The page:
Bachmann’s pioneering DFMO research leads to FDA-approved lifesaving cancer drug

January 31, 2024

The U.S. Food and Drug Administration has approved a drug to treat neuroblastoma, an often-fatal pediatric cancer, based on pioneering research by College of Human Medicine professor André Bachmann.

The FDA approved a tablet form of a drug called difluoromethylornithine, or DFMO (synonym eflornithine), developed in 1978 and later used to treat West African sleeping sickness. The agency’s approval will allow doctors to use oral DFMO to reduce the rate of relapses in patients who have previously undergone standard therapy for neuroblastoma.

Portrait photo of Andre Bachmann .“This is an extraordinary milestone,” said Bachmann, PhD, a professor and associate chair for research in the College of Human Medicine’s Department of Pediatrics and Human Development, who had been studying DFMO as a potential treatment for neuroblastoma for more than 20 years.

Each year, about 700 children in the United States, most of them age 5 or younger, are diagnosed with the extremely aggressive tumor, which forms on the nerve cells in several areas of the body. It accounts for about 12% of all childhood cancer deaths.

In the past, few patients survived neuroblastoma if the cancer returned after going into remission.

Bachmann has studied DFMO and its target protein ornithine decarboxylase (ODC) since 1992. His interest in DFMO as a potential treatment for neuroblastoma began in 2002 when, at a conference in Paris, he sat with grieving parents whose children had died or were still fighting neuroblastoma.

“That’s when I realized how frustrated all these parents are, because it can take 15-20 years and large amounts of money to develop a new drug,” he said, “and I thought, why not try to repurpose a drug that is already used in the clinic for another disease?”

DFMO, he later realized, could be a potential treatment, because it targets ODC, which when elevated in the body promotes the growth of neuroblastoma tumor cells. That initial discovery led to a series of preclinical research by Bachmann’s group, which was funded by a National Cancer Institute R01 grant in 2006 and by several other awards, including one from the St. Baldrick’s Cancer Foundation. His early preclinical research findings, together with additional contributions by his collaborators and colleagues at other institutions, were convincing and led to the first neuroblastoma clinical trial with DFMO in 2010. This phase I study, as well as subsequent phase II relapse prevention studies with DFMO, were spearheaded by the Corewell Health Helen DeVos Children’s Hospital in Grand Rapids. Today, several independent multi-center phase II clinical trials are ongoing at scores of pediatric hospitals all over the country.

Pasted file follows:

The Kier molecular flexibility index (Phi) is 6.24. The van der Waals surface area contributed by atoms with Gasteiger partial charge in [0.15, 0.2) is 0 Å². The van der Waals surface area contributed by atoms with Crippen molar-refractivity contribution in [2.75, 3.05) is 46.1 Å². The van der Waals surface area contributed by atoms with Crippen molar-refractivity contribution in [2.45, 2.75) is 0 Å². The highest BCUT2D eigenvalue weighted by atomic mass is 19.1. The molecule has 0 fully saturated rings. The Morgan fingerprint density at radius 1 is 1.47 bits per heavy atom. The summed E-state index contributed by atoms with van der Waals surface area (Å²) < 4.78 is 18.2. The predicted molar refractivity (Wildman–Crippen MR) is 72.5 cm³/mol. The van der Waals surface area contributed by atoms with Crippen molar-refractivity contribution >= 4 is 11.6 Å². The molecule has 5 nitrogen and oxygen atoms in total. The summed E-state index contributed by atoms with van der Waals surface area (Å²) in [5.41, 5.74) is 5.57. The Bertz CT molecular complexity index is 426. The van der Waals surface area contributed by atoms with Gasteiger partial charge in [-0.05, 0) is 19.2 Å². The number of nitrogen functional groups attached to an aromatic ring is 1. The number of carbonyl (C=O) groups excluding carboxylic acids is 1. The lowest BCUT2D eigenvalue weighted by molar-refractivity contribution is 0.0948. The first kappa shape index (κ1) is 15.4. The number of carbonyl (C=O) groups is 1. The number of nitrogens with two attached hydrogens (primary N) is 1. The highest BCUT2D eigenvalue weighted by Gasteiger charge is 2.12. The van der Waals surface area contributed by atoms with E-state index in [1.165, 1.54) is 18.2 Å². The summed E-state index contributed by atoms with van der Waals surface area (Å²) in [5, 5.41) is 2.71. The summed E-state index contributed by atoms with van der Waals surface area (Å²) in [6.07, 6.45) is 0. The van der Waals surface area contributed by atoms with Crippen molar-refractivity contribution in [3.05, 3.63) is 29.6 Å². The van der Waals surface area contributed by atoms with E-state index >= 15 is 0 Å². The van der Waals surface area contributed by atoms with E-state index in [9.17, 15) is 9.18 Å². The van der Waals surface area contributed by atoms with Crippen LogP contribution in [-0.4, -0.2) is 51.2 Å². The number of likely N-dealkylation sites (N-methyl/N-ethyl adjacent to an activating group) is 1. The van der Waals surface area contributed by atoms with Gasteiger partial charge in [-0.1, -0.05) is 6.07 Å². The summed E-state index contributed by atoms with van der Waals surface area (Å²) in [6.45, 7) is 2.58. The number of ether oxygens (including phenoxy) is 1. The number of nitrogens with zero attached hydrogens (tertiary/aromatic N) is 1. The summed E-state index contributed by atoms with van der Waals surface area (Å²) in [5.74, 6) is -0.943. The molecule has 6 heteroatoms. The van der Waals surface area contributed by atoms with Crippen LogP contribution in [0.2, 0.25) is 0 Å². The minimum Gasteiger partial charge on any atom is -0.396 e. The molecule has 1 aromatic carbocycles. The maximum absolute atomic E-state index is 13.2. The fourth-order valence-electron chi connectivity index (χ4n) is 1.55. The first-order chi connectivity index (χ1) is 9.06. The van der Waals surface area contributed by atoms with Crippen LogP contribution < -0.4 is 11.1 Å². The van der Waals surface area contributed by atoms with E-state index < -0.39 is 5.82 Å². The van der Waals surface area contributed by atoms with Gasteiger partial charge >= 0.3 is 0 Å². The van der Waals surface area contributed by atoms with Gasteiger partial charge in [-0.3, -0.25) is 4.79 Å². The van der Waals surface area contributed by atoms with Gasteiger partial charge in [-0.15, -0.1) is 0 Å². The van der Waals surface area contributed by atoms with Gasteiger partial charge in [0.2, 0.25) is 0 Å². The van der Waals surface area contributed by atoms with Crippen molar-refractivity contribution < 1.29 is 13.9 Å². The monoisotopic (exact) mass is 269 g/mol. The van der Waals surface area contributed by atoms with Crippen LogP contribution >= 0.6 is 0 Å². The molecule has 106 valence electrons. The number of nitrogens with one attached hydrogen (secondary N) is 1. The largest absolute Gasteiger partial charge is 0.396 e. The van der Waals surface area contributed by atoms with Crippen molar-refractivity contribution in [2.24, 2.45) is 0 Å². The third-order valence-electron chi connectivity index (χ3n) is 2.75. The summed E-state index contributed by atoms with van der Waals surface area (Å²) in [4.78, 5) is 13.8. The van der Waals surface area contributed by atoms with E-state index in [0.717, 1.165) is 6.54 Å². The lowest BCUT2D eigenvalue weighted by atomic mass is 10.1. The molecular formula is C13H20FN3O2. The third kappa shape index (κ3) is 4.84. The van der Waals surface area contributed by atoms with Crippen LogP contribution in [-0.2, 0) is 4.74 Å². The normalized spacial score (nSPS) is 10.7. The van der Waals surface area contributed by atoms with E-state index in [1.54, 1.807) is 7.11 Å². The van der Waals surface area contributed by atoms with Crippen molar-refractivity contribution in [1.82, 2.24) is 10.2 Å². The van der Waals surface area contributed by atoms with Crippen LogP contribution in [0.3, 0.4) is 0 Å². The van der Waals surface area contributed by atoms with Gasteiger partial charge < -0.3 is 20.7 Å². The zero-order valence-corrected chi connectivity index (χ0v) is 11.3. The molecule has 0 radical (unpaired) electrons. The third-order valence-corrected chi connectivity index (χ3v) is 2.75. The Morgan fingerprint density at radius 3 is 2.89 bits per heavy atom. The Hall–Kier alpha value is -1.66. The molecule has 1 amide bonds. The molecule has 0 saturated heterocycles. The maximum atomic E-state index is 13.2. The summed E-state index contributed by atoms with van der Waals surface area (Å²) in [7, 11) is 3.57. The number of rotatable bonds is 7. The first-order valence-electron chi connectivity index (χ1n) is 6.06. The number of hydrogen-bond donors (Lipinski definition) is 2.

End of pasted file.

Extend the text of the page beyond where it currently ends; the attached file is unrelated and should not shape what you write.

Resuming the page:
Andre Bachmann working in a lab.

The fact that the FDA previously had approved DFMO as a treatment for another disease and that it had few side effects could significantly shorten the approval process, Bachmann reasoned, and this was confirmed in the neuroblastoma phase I clinical trial with DFMO, a study that was published in 2015.

Data from the phase II relapse clinical trials showed that DFMO reduced the risk of relapse by 50%, an organization called Beat Childhood Cancer reported. Based on the results of those trials, an FDA panel of experts called the Oncologic Drugs Advisory Committee voted 14-6 on Oct. 4, 2023, to recommend that the agency grant final approval.

The FDA on Dec. 13 granted final approval for DFMO to reduce the risk of relapse in adult and pediatric patients with high-risk neuroblastoma.

Bachmann was modest about his contributions.

“I want to be clear - I don’t want to take credit for a lot of work other people did, especially towards the later stages in the clinic,” he said. “What I did was preclinical work with participation in the early phase I trial. This became much bigger than my lab. Hundreds of talented people that deserve credit have contributed to this, but I am probably most proud to say that I was the guy who lit the match at a time when the neuroblastoma clinical world did not consider DFMO for treatment and successfully brought this potential therapy to the attention of pediatric oncologists.

“I am humbled to have played some role in this.”

Andre Bachmann discussing DFMO with a colleague.